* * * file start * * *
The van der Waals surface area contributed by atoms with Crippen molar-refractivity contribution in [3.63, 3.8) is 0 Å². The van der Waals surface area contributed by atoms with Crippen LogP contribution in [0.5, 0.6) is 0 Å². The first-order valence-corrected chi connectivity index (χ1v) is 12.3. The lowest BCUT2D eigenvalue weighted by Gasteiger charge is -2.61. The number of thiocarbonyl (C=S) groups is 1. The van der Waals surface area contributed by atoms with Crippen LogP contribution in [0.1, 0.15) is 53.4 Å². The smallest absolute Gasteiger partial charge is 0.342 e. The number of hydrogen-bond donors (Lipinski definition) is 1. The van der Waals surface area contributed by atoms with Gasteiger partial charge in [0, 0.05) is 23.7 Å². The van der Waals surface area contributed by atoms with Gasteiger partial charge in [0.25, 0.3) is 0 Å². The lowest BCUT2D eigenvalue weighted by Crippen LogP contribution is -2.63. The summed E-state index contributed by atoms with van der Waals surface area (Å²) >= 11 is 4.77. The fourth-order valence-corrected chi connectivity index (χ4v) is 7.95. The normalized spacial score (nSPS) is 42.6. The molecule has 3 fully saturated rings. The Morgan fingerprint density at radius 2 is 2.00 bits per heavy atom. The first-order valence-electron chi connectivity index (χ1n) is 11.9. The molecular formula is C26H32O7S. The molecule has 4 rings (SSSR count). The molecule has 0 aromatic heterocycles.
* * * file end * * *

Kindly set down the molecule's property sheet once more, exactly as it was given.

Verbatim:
The van der Waals surface area contributed by atoms with Crippen molar-refractivity contribution in [3.63, 3.8) is 0 Å². The van der Waals surface area contributed by atoms with Crippen LogP contribution in [0.5, 0.6) is 0 Å². The first-order valence-corrected chi connectivity index (χ1v) is 12.3. The lowest BCUT2D eigenvalue weighted by Gasteiger charge is -2.61. The number of thiocarbonyl (C=S) groups is 1. The van der Waals surface area contributed by atoms with Crippen LogP contribution in [0.1, 0.15) is 53.4 Å². The smallest absolute Gasteiger partial charge is 0.342 e. The number of hydrogen-bond donors (Lipinski definition) is 1. The van der Waals surface area contributed by atoms with Gasteiger partial charge in [0, 0.05) is 23.7 Å². The van der Waals surface area contributed by atoms with Gasteiger partial charge in [0.25, 0.3) is 0 Å². The lowest BCUT2D eigenvalue weighted by Crippen LogP contribution is -2.63. The summed E-state index contributed by atoms with van der Waals surface area (Å²) >= 11 is 4.77. The fourth-order valence-corrected chi connectivity index (χ4v) is 7.95. The normalized spacial score (nSPS) is 42.6. The molecule has 3 fully saturated rings. The Morgan fingerprint density at radius 2 is 2.00 bits per heavy atom. The first-order valence-electron chi connectivity index (χ1n) is 11.9. The molecular formula is C26H32O7S. The molecule has 4 rings (SSSR count). The molecule has 0 aromatic heterocycles.